BiSSL Ph.D. students Hadear Hassan and Emily Payne collaborated on the paper titled “Quantifying the Sustainability and Robustness of Manufacturing Systems Using Energy and Ecological Network Analyses,” to be presented by Hadear in August in the Design For Manufacturing and Life Cycle division (DFMLC).

Global issues, such as supply chain disruptions, have increased awareness of the importance of manufacturing systems being able to quickly bounce back from disturbances. This necessary response is in addition to the importance of mitigating climate change, maintaining market competitiveness, and eliminating unnecessary waste. Two analysis types are compared here: 1) a thermodynamic exergy analysis to quantify a manufacturing system’s energy and material efficiency and 2) an ecological network analysis as a quantitative representation of the system’s sustainability and robustness. Several manufacturing structures, including different processes ranging from the traditional to advanced, like injection molding and binder jetting, are examined in terms of the system response to changes. The findings indicate that the thermodynamic approach efficiently evaluates the efficacy of energy and resource conversion to create a final product. The ecological network approach was also found to provide useful insights on both the environmental efficiency of the systems as well as the resilience. These results are useful when combined for suggesting system layouts and operations that holistically improve a manufacturing system’s design. The findings indicate that existing manufacturing infrastructure needs to be redesigned to better withstand and recover from unforeseen disruptions. Introducing features such as recyclability and combining multiple types of manufacturing processes can enhance the overall resilience of the system. The work suggests that the bio-inspired systems analysis approach when coupled with connectivity and energy-related factors can lead to enhanced manufacturing system designs.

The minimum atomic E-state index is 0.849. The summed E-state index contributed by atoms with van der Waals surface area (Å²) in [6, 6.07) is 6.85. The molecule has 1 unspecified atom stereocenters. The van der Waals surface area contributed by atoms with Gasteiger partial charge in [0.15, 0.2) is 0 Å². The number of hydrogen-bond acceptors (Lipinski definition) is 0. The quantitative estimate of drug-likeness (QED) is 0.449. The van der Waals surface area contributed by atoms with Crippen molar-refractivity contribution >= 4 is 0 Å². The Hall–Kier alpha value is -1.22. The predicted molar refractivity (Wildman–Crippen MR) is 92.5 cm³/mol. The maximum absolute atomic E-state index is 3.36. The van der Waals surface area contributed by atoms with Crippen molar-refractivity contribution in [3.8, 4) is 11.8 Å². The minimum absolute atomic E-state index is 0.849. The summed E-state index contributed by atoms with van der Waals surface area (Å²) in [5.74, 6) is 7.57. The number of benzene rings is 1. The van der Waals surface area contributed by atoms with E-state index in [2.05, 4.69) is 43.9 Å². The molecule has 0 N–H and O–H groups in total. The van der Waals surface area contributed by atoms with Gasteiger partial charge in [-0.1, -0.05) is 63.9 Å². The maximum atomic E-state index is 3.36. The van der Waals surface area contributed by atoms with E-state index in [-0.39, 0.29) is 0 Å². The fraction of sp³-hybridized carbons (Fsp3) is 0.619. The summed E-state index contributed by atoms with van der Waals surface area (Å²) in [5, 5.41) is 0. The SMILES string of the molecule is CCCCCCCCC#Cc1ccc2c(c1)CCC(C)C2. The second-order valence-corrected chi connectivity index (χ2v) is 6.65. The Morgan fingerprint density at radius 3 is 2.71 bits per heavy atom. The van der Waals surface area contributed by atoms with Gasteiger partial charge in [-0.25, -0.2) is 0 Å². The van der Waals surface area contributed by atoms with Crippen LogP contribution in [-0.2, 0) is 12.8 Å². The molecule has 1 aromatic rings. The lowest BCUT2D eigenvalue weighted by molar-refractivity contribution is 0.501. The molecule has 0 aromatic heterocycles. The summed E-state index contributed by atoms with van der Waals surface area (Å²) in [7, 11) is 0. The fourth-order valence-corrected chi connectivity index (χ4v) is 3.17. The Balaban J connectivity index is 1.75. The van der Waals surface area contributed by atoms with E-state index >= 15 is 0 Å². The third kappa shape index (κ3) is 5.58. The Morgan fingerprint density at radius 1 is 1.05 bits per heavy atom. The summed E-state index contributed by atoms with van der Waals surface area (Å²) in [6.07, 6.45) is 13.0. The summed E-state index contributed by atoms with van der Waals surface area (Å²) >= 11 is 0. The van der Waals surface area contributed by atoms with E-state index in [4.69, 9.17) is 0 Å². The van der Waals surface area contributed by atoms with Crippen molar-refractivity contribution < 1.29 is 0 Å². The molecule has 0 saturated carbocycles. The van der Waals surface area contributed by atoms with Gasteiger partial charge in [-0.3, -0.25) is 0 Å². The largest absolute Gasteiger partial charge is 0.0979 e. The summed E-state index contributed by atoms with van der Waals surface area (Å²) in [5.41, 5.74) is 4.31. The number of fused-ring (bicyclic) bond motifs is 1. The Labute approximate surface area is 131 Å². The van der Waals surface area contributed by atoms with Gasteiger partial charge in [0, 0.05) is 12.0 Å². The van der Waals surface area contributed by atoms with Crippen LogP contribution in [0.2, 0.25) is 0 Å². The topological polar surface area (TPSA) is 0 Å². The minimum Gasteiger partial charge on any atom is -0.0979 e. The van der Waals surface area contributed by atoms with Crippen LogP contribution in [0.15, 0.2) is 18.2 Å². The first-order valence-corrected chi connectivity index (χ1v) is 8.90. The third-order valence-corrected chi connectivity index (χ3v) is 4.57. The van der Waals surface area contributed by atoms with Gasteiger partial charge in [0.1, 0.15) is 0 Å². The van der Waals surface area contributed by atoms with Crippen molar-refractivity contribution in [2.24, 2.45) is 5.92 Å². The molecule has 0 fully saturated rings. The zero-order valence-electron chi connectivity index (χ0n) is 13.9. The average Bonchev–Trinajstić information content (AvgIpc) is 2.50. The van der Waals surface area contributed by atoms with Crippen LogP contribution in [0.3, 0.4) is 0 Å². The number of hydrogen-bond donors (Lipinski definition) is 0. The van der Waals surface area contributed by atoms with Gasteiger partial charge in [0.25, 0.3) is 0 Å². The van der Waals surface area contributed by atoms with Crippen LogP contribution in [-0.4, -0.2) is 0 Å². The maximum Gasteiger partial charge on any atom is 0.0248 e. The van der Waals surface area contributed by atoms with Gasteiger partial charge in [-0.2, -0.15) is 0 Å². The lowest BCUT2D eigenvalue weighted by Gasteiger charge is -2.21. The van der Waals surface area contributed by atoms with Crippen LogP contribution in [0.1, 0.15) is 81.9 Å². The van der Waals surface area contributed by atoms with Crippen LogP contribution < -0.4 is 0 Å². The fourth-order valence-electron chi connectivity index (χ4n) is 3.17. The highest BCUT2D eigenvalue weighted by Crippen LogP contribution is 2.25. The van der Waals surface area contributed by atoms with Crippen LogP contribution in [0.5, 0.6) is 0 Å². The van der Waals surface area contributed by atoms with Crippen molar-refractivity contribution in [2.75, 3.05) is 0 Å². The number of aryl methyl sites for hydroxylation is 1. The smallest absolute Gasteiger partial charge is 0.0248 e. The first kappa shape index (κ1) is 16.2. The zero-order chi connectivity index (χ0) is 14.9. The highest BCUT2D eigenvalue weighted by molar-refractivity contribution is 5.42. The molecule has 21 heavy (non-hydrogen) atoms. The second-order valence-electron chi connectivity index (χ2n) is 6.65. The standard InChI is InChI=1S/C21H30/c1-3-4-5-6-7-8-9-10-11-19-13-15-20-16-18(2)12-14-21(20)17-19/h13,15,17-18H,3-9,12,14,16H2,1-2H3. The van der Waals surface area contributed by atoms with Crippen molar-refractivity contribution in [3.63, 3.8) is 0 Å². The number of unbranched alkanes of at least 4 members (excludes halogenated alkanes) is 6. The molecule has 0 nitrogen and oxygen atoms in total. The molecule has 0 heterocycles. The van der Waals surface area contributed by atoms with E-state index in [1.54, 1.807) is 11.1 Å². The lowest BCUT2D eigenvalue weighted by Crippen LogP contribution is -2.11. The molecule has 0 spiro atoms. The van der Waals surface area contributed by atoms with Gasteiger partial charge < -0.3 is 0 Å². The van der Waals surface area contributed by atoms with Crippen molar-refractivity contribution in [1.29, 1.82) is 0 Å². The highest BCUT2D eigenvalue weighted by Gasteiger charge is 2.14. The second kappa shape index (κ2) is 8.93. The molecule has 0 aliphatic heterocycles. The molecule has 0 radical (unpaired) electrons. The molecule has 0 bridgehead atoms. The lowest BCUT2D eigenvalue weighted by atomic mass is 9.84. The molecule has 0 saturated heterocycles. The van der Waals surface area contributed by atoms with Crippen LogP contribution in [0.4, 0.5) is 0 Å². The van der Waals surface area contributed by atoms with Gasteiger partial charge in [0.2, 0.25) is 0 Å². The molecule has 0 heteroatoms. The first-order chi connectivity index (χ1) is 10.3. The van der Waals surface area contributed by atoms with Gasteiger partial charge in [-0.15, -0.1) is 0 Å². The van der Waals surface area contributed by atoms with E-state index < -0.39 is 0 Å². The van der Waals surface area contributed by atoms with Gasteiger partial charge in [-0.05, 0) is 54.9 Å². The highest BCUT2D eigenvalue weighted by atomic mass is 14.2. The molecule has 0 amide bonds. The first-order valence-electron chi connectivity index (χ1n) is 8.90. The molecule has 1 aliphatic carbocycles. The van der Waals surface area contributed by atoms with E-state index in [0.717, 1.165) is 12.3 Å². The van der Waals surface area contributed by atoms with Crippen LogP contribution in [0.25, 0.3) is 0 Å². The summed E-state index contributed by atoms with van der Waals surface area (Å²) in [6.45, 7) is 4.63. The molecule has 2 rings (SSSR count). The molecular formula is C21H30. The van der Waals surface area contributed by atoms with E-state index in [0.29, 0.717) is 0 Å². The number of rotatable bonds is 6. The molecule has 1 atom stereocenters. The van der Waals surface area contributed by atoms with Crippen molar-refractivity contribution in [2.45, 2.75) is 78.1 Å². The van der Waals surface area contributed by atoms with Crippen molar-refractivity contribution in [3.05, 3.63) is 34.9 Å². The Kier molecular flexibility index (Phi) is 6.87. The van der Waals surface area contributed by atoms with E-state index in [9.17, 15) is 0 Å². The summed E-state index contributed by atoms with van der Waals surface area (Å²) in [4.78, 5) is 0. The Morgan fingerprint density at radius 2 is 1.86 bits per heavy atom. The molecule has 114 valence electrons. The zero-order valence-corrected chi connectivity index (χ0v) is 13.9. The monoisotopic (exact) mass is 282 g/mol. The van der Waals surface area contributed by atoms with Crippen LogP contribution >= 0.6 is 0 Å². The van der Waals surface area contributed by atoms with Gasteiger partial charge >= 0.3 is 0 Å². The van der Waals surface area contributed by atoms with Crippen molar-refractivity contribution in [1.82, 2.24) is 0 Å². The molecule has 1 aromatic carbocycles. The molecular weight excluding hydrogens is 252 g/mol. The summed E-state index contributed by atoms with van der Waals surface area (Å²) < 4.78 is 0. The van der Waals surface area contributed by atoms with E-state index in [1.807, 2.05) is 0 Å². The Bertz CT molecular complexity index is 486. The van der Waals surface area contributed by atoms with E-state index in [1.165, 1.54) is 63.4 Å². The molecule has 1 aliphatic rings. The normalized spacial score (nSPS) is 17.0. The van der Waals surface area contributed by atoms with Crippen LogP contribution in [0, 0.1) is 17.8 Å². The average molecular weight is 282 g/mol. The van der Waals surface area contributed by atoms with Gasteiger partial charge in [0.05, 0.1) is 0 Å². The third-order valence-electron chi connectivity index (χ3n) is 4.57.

Hassan, H., E. Payne, and A. Layton. (2023) “Quantifying the Sustainability and Robustness of Manufacturing Systems Using Energy and Ecological Network Analyses.” ASME 2023 International Design Engineering Technical Conferences and Computers & Information in Engineering Conference (IDETC-CIE). Boston, MA, USA.

BiSSL Ph.D. student Emily Payne and undergraduate alum Hannah Wagner collaborated on the paper titled “Resilience and Sustainability in Certified Green Buildings: Applying Ecosystem Concepts to Aid in More Dynamic Green Communities,” to be presented by Emily in August in the Design For Manufacturing and Life Cycle division (DFMLC).

Sustainable and resilient buildings ensure safety and lifespan while also benefiting the environment. Leadership in Energy and Environmental Design (LEED) is one respectable certification that many buildings can receive to ensure that they are meeting future climate and energy goals. However, LEED buildings have credits that do not necessarily agree with creating a sustainable environment. When comparing the orientation of LEED points and their relationship to the building and community to ecological structures, we found that a rearrangement of categories can provide visualization for organized recycling and higher cyclicity through ecological network applications. This relationship was applied to a new scorecard which has results indicating that if designers choose to meet criteria where one credit in each grouping is implemented in construction, then a sustainable building can still be efficient as well as recognized as a green building.  

Payne, E., H. Wagner and A. Layton. (2023) “Resilience and Sustainability in Certified Green Buildings: Applying Ecosystem Concepts to Aid in More Dynamic Green Communities.” ASME 2023 International Design Engineering Technical Conferences and Computers & Information in Engineering Conference (IDETC-CIE). Boston, MA, USA.

Two new BiSSL Journal Papers Accepted!

Two journal papers have recently been accepted for publication involving BiSSL student alumni as authors/co-authors and collaborators.

“Ecological Robustness-Oriented Grid Network Design for Resilience Against Multiple Hazards” in IEEE Transactions on Power Systems by Hao Huang, Varuneswara Panyam, Astrid Layton, and Katherine Davis

“A Comparison of Graph-Theoretic Approaches for Resilient System of Systems Design” in ASME Journal of Computing and Information Science in Engineering by Abheek Chatterjee, Cade Helbig, Richard Malak, and Astrid Layton

Two Successful BiSSL MS Defenses!

Samuel Blair and Luis Rodriguez both successfully defended their MS theses! Luis will be staying in the BiSSL group for his Ph.D. and Samuel is starting a role in industry this summer. We’re all so proud of them!

Samuel’s thesis is titled: “A Bio-Inspired Network Approach to Improve Understanding of Engineering Makerspaces” and Luis his thesis is titled: “Ecosystem Decentralization as a Design Guidelines for Resilient Water Networks.” Both have multiple conference papers published on their thesis research and have journal papers currently under review.

Most of the BiSSL group. (L-R) Luis Rodriguez, Samuel Blair, Abheek Chatterjee, Amira Bushagour, Hadear Hassan, Emily Payne, and Alexander Duffy.